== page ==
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Featured Articles

  • October 17, 2016

    NASA Invents 'Electric Gauze' That Can Speed Up Wound Healing

    One method to facilitate wound healing is a new electric gauze recently announced by NASA. The thin material displays some mind-blowing properties, by generating a small amount of electricity when interacting with another surface, including human skin. The material, called polyvinylidene fluoride (PVDF) has numerous possible applications, including wound healing. It is proven that wounds tend to heal much more quickly if small amounts of electricity are applied to the surrounding tissue. But the gauze pattern is also essential to the healing process. Read More

    Cold Microwave Plasma Helps Cure Non-Healing Wounds

    A new study suggests that a course of cold microwave argon plasma treatments can increase the proliferation of human fibroblasts and keratinocytes. Cold plasma acts through the combination of a therapeutically relevant electrical field, low irradiation in the beneficial ultraviolet (UV) UV-A and UV-B wave length range, and activated gas particles from ambient air. The result is a deep-stimulation of the treated skin and wound surfaces. Read More

    Understanding Peripheral Arterial Disease (PAD) and Wound Care Treatment 

    Peripheral arterial disease (PAD) is a condition that develops when the arteries that supply blood to the internal organs, arms and legs become completely or partially blocked as a result of atherosclerosis. There are many possible side effects of atherosclerosis including angina and heart attacks if the coronary arteries are involved; strokes and transient ischemic attacks if the carotid and vertebral arteries are involved; and claudication, non-healing leg ulcers and critical limb ischemia if the lower extremity arteries are involved. Read More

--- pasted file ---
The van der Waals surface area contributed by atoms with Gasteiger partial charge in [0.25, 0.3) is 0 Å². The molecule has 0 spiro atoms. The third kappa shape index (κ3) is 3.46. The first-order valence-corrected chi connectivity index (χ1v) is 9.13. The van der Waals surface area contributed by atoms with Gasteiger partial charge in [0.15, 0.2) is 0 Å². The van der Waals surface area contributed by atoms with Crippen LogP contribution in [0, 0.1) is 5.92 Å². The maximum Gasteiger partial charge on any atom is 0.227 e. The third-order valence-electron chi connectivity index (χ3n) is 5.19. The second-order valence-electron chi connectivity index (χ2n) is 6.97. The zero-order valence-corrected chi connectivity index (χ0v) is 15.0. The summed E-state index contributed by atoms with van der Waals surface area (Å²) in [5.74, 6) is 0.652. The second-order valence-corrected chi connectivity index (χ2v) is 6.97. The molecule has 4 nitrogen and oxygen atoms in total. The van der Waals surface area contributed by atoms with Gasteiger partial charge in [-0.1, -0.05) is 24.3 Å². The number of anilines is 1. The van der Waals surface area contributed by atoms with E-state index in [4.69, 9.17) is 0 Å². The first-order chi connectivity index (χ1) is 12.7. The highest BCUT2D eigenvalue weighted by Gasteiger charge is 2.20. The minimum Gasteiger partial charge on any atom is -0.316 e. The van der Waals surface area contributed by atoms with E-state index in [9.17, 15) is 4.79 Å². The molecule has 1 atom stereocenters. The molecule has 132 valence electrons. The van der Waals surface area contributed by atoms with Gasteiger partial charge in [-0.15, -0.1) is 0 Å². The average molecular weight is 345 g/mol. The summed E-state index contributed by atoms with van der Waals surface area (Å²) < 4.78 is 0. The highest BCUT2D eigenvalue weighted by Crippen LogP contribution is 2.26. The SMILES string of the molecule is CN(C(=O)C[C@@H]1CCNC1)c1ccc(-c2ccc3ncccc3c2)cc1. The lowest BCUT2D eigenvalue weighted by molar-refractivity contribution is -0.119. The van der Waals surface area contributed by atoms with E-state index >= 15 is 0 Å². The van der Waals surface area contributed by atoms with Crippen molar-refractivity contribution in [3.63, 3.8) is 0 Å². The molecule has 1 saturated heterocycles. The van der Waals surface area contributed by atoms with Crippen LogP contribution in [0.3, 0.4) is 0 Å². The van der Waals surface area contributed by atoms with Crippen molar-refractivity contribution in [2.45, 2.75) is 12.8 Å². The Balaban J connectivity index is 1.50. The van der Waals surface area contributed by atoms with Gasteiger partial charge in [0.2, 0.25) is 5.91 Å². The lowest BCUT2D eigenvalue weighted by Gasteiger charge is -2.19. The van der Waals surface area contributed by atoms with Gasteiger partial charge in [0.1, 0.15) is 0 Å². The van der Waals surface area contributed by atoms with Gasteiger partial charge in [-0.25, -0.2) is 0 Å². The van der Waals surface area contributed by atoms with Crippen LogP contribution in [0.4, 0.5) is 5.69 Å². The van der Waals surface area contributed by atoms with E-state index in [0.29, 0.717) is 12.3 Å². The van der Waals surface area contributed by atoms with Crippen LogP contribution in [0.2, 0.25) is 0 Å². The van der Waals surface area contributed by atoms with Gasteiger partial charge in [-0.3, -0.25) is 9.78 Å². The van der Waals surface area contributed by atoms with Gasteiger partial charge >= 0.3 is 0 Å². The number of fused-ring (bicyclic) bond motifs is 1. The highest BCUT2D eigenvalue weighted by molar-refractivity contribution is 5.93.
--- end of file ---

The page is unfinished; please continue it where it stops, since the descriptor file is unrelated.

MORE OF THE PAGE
Research Findings Raise Hope for Better Treatment of Diabetic Wounds

    Diabetics often have to contend with wounds that heal poorly. Researchers have now gained fresh insights into the underlying cellular mechanisms. Their findings could lead to the development of new treatment methods. Parisa Kakanj, the author of the study, examined the skin of larvae of the fruit fly Drosophila melanogaster. These flies serve as models for diabetes, because insulin metabolism has been strongly conserved over the course evolution, meaning that flies and mammals are very similar in this respect. Read More

  • October 10, 2016

    Scleroderma Study Identifies Risk Factors for PAH Development

    Researchers have identified risk factors of pulmonary arterial hypertension (PAH) in patients with Scleroderma, showing that the risk profiles differ between patients with limited and diffuse cutaneous Scleroderma. The study was published in the journal BMC Pulmonary Medicine. It suggests that the findings should be implemented in screening programs, allowing early identification of patients who are at risk, especially since PAH is the leading cause of mortality among patients with Scleroderma.  Read More

    The Self-Healing Needle: Device Inspired by MUSSELS Plugs its Own Puncture Wound After an Injection

    It may not be enough to remove the fear some of us have of needles, but now scientists have invented a hypodermic syringe which seals the hole it leaves behind after it is removed. The needle coated in a film physically plugs the gap left in a vein when it is removed. The breakthrough could help prevent a vast range of problems caused by bleeding under the skin.  Read More

    Diabetes: New Hope for Better Wound Healing